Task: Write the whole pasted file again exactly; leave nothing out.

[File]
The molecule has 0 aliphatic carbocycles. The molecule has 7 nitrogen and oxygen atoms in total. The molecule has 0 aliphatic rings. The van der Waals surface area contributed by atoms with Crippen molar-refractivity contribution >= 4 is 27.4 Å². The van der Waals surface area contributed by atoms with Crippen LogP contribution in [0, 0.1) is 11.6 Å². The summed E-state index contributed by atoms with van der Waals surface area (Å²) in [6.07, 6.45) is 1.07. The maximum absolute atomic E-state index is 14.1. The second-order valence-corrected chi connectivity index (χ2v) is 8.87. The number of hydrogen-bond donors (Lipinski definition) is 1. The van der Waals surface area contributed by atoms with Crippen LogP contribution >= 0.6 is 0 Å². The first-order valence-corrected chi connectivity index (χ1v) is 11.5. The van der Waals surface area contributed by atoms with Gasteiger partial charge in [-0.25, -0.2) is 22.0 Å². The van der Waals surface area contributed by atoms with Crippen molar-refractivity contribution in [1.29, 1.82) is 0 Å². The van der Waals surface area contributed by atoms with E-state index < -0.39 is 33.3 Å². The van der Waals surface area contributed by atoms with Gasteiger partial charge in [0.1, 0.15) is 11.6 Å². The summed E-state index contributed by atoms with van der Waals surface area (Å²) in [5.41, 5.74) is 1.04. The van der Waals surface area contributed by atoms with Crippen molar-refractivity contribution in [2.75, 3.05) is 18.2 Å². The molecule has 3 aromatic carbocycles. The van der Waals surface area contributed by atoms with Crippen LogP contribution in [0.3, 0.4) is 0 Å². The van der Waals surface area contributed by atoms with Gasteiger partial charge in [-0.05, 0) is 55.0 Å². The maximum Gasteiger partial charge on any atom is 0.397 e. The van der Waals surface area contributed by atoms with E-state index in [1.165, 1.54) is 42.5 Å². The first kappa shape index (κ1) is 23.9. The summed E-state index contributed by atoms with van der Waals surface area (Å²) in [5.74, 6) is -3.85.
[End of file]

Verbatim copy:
The molecule has 0 aliphatic carbocycles. The molecule has 7 nitrogen and oxygen atoms in total. The molecule has 0 aliphatic rings. The van der Waals surface area contributed by atoms with Crippen molar-refractivity contribution >= 4 is 27.4 Å². The van der Waals surface area contributed by atoms with Crippen LogP contribution in [0, 0.1) is 11.6 Å². The summed E-state index contributed by atoms with van der Waals surface area (Å²) in [6.07, 6.45) is 1.07. The maximum absolute atomic E-state index is 14.1. The second-order valence-corrected chi connectivity index (χ2v) is 8.87. The number of hydrogen-bond donors (Lipinski definition) is 1. The van der Waals surface area contributed by atoms with Crippen LogP contribution >= 0.6 is 0 Å². The first-order valence-corrected chi connectivity index (χ1v) is 11.5. The van der Waals surface area contributed by atoms with Gasteiger partial charge in [-0.25, -0.2) is 22.0 Å². The van der Waals surface area contributed by atoms with Crippen molar-refractivity contribution in [1.29, 1.82) is 0 Å². The van der Waals surface area contributed by atoms with E-state index < -0.39 is 33.3 Å². The van der Waals surface area contributed by atoms with Gasteiger partial charge in [0.1, 0.15) is 11.6 Å². The summed E-state index contributed by atoms with van der Waals surface area (Å²) in [5.41, 5.74) is 1.04. The van der Waals surface area contributed by atoms with Crippen molar-refractivity contribution in [2.75, 3.05) is 18.2 Å². The molecule has 3 aromatic carbocycles. The van der Waals surface area contributed by atoms with Crippen LogP contribution in [0.3, 0.4) is 0 Å². The van der Waals surface area contributed by atoms with Gasteiger partial charge in [-0.05, 0) is 55.0 Å². The maximum Gasteiger partial charge on any atom is 0.397 e. The van der Waals surface area contributed by atoms with E-state index in [1.165, 1.54) is 42.5 Å². The first kappa shape index (κ1) is 23.9. The summed E-state index contributed by atoms with van der Waals surface area (Å²) in [5.74, 6) is -3.85.